Honda officials are remaining largely quiet in the wake of a potential ransomeware attack. It was also attacked in 2017.

Nearly a full week after a cyberattack that shut down operations in different parts of the world and wreaked havoc on its IT systems, Honda now has its plants in Ohio back up and running at full capacity.

The automaker has offered only a few scant details of the assault on the company’s computer operations, which were attacked as the company was dealing with the impact of COVID-19 impact, one of the issues was ransomware placed on its system.

“Honda experienced a cyberattack on Sunday, June 7 that affected production operations at some U.S. plants this week,” Honda said in a statement to “There is no current evidence of loss of personally identifiable information. We have resumed production at all of our manufacturing plants.”

(Honda halts some production, struggles to deal with reported ransomware attack.)

Honda officials declined to provide additional details about which of the company’s global operations were impacted by what is being referred to as the Ekans malware on a number of websites devoted to cybersecurity.

Honda’s been hit globally potentially by an Ekans malware attack. No word if the automaker has paid or will pay to end the problem.

One tech site, known as BleepingComputer, indicated that it is a version of the well-known Snake ransomware, itself named after a character in the Pokemon game.

If the Ekans attack holds true to the typical ransomware model it would require the company to pay a substantial fee before the perpetrators would relinquish control. In some cases, ransomware will completely delete a victim’s data and can even be used to cause physical damage to computer systems under attack.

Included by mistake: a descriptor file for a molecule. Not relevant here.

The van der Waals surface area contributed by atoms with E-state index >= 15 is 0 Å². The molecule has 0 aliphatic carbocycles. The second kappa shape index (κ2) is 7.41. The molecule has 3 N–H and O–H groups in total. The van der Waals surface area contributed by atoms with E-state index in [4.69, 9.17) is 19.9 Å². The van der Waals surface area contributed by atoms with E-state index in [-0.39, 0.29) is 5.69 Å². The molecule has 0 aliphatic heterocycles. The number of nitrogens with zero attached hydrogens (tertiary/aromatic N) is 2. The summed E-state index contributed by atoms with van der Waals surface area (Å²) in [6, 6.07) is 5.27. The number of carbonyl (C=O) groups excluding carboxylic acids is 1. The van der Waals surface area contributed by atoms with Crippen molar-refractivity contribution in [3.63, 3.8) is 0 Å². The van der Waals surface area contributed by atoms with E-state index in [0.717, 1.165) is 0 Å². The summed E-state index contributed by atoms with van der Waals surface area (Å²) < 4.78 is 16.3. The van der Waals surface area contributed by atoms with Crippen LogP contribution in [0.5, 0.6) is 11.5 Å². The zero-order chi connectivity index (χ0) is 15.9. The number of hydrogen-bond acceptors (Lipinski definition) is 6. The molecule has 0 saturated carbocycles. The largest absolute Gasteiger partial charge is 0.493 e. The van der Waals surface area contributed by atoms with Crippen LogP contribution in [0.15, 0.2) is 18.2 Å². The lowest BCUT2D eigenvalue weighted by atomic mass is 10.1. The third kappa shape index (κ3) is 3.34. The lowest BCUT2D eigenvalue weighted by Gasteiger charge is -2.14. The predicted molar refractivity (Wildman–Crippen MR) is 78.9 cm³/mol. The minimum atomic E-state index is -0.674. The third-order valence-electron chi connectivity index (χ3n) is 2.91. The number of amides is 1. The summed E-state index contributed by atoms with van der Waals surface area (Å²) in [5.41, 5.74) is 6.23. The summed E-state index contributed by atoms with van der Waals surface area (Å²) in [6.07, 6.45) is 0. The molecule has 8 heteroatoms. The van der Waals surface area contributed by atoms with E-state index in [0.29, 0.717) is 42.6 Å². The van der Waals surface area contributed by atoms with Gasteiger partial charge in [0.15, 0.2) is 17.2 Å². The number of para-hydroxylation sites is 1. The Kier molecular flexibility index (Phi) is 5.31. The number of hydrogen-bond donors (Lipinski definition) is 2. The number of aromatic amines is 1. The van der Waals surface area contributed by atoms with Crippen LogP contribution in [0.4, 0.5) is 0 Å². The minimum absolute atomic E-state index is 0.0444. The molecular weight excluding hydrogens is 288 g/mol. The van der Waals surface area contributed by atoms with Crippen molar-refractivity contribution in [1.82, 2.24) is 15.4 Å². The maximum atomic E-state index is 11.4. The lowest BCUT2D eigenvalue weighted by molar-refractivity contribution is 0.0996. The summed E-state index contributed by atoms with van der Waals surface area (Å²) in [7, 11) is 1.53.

In the wake of the attack, Honda officials did offer that it “experienced a disruption in its computer network that has caused a loss of connectivity, thus impacting our business operations. Our information technology team is working quickly to assess the situation.”

(Honda earnings suffer due to pandemic; Toyota predicts 80% drop.)

The attack, Honda’s second in three years, not only got the attention of the automaker, but industry analysts as well, trying to dissect what happened and its impact.

Zacks Equity Research noted that in addition to the plant shutdowns, Honda’s e-mails and other systems in plants around the world were affected by the attack.

Some of Honda’s operations have been reportedly shut down due to a ransomware attack.

Nevertheless, the firm stated there was no data breach due to the cyberattack and that none of data from its millions of customers around the world has been compromised. Nonetheless, the BBC has reported that Honda’s customer-oriented financial services group was one the unit’s targeted and disrupted.

Major corporations, including Renault and Nissan in the same attack on Honda in 2017, around the world have been hit by cyberattacks by various actors and these assaults have become a feature of industrial and political espionage. One of the most famous corporate hacks involved the 2014 assault on Sony Corp. by hackers supported by North Korea.

(Honda reveals plans for restarting North American plants.)

Millions of some of Sony’s most sensitive emails flooded into the internet, embarrassing the company over its plans to release a movie poking fun at North Korean lead Kim Jong-un.

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